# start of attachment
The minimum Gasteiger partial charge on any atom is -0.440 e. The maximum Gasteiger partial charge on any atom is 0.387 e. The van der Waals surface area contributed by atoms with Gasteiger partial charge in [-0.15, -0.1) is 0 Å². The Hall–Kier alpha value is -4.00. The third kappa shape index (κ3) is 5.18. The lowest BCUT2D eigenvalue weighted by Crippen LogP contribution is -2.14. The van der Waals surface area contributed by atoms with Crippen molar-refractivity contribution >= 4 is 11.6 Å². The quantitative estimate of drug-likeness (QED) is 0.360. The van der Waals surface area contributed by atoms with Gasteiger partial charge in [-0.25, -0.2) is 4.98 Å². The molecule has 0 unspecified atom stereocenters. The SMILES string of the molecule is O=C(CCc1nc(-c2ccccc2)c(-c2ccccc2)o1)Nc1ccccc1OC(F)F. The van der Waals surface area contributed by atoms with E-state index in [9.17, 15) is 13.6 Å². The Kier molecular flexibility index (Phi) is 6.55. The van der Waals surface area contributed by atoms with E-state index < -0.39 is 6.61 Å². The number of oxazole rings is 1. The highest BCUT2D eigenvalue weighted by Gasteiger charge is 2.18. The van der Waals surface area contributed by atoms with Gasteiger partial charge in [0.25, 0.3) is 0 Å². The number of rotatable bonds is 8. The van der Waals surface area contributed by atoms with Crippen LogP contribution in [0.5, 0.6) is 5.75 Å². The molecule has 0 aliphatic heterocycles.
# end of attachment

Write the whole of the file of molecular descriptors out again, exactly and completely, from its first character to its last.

The minimum Gasteiger partial charge on any atom is -0.440 e. The maximum Gasteiger partial charge on any atom is 0.387 e. The van der Waals surface area contributed by atoms with Gasteiger partial charge in [-0.15, -0.1) is 0 Å². The Hall–Kier alpha value is -4.00. The third kappa shape index (κ3) is 5.18. The lowest BCUT2D eigenvalue weighted by Crippen LogP contribution is -2.14. The van der Waals surface area contributed by atoms with Crippen molar-refractivity contribution >= 4 is 11.6 Å². The quantitative estimate of drug-likeness (QED) is 0.360. The van der Waals surface area contributed by atoms with Gasteiger partial charge in [-0.25, -0.2) is 4.98 Å². The molecule has 0 unspecified atom stereocenters. The SMILES string of the molecule is O=C(CCc1nc(-c2ccccc2)c(-c2ccccc2)o1)Nc1ccccc1OC(F)F. The van der Waals surface area contributed by atoms with E-state index in [9.17, 15) is 13.6 Å². The Kier molecular flexibility index (Phi) is 6.55. The van der Waals surface area contributed by atoms with E-state index < -0.39 is 6.61 Å². The number of oxazole rings is 1. The highest BCUT2D eigenvalue weighted by Gasteiger charge is 2.18. The van der Waals surface area contributed by atoms with Gasteiger partial charge in [0.25, 0.3) is 0 Å². The number of rotatable bonds is 8. The van der Waals surface area contributed by atoms with Crippen LogP contribution in [0.5, 0.6) is 5.75 Å². The molecule has 0 aliphatic heterocycles.